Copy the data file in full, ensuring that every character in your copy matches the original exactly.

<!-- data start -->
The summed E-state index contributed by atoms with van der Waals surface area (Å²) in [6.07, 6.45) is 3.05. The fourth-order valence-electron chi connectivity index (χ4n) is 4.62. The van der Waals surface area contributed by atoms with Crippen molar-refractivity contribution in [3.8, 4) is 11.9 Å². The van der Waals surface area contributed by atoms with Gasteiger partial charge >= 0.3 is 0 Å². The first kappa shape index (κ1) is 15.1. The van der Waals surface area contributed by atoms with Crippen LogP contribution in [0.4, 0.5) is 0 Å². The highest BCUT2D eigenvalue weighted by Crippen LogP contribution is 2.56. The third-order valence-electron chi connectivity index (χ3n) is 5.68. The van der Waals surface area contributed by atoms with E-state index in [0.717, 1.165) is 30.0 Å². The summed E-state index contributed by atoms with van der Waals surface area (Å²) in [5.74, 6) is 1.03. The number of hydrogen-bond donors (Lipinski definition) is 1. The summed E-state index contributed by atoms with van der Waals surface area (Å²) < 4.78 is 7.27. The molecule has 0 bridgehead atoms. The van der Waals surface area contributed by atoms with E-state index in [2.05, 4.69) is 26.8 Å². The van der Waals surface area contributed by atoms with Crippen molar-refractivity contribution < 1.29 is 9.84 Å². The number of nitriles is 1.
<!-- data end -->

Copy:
The summed E-state index contributed by atoms with van der Waals surface area (Å²) in [6.07, 6.45) is 3.05. The fourth-order valence-electron chi connectivity index (χ4n) is 4.62. The van der Waals surface area contributed by atoms with Crippen molar-refractivity contribution in [3.8, 4) is 11.9 Å². The van der Waals surface area contributed by atoms with Gasteiger partial charge >= 0.3 is 0 Å². The first kappa shape index (κ1) is 15.1. The van der Waals surface area contributed by atoms with Crippen LogP contribution in [0.4, 0.5) is 0 Å². The highest BCUT2D eigenvalue weighted by Crippen LogP contribution is 2.56. The third-order valence-electron chi connectivity index (χ3n) is 5.68. The van der Waals surface area contributed by atoms with E-state index in [0.717, 1.165) is 30.0 Å². The summed E-state index contributed by atoms with van der Waals surface area (Å²) in [5.74, 6) is 1.03. The number of hydrogen-bond donors (Lipinski definition) is 1. The summed E-state index contributed by atoms with van der Waals surface area (Å²) < 4.78 is 7.27. The molecule has 0 bridgehead atoms. The van der Waals surface area contributed by atoms with E-state index in [2.05, 4.69) is 26.8 Å². The van der Waals surface area contributed by atoms with Crippen molar-refractivity contribution < 1.29 is 9.84 Å². The number of nitriles is 1.